Samsung HT-D5500 Review - Features & Operation Review


Few companies manage a better price-to-features ratio than Samsung, and once again the HT-D5500 is like a showcase for everything that’s currently cool in the world of home cinema. You want to stream media files from your PC? You got it. The system is DLNA certified and supports a wide range of formats including DivX HD, MKV, WMA, WMV, AVCHD and JPEG (which it can also play from USB devices connected to the front port).

The system also grants you access to Smart Hub, its fresh new internet portal for 2011. This boasts a bevy of features not found on the previous Internet@TV service, including a clever Search All function that pulls up content from web apps and other devices, plus Your Video, which recommends movies to watch based on ratings and your viewing history, as well as providing detailed information about them.
HT-D5500 remote
There’s a newly-improved range of apps on board, including BBC iPlayer, Facebook, YouTube, LoveFilm and Picasa, plus loads of games, puzzles and stories for younger members of the family. In fact, the family theme continues with Smart Hub’s ability to group apps into different folders and rename them, letting you create a specific area for the kids. The layout is flashy and sophisticated but always easy to use, laying out app icons in a grid and allowing you to add new content from the Samsung Apps section.

On the 3D side, the HT-D5500 features 2D-to-3D conversion, which has filtered down from Samsung’s TVs and is a potentially useful feature for those who have already splashed out on a 3D TV without that technology.

Want more? How about the wide range of sound modes, including the new 3D Sound processing, which joins Samsung’s familiar DSP line-up of Smart Volume, Power Bass, MP3 Enhance and Virtual 7.1. Also returning is Samsung’s range of bonkers-sounding Sound Effect modes (Philharmonic Hall in Bratislava, anyone?) and Dolby Pro Logic II processing. The on-board Crystal Amplifier Plus musters a total of 1000W and the system can decode both Dolby True HD and DTS HD Master Audio.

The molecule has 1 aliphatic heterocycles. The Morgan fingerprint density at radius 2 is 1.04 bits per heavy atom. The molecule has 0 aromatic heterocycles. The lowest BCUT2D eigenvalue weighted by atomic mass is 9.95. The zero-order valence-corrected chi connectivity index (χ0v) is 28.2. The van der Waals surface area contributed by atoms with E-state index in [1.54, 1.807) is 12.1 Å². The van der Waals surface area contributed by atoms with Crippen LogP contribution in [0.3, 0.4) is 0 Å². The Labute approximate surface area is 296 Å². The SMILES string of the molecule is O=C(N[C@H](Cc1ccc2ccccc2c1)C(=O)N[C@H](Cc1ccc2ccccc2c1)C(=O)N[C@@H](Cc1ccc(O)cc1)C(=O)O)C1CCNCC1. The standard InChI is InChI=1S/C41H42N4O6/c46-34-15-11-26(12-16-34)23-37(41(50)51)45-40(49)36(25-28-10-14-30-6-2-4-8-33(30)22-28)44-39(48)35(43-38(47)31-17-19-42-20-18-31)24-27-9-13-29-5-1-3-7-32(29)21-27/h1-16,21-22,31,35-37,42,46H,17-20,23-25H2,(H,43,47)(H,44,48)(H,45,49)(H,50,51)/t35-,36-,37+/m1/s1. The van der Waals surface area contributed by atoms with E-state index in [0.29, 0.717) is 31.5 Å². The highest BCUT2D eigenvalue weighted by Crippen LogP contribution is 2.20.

Front connections

Add to that full BD Live support with 2GB of built-in memory and you have a very well-specced home cinema system for the money. You have to fork out a little more for some of the juicier stuff like Wi-Fi and wireless rears, but even with these added extras it’s still better value than some systems on the market.

What’s more, it’s a cinch to install and use. All the cables are in the box and the colour coding of the plugs shows you where to stick them in the rear panel. There’s an ASC (Auto Sound Calibration) mode that selects the appropriate settings for your room using a setup mic and test tones, removing what’s arguably the trickiest bit of the setup procedure.

Once that’s done, finding content requires zero brain power thanks to the gorgeous-looking onscreen menus, also new for 2011. Colourful animated icons and large text dominate the Home menu, and although it’s a touch hesitant to move from one option to the next it’s not too frustrating. Controlling these slick menus is a breeze too thanks to the remote’s thoughtful button arrangement. Everything is exactly where you expect it to be, plus the large rubber buttons and clear labelling will keep your brow positively unfurrowed.

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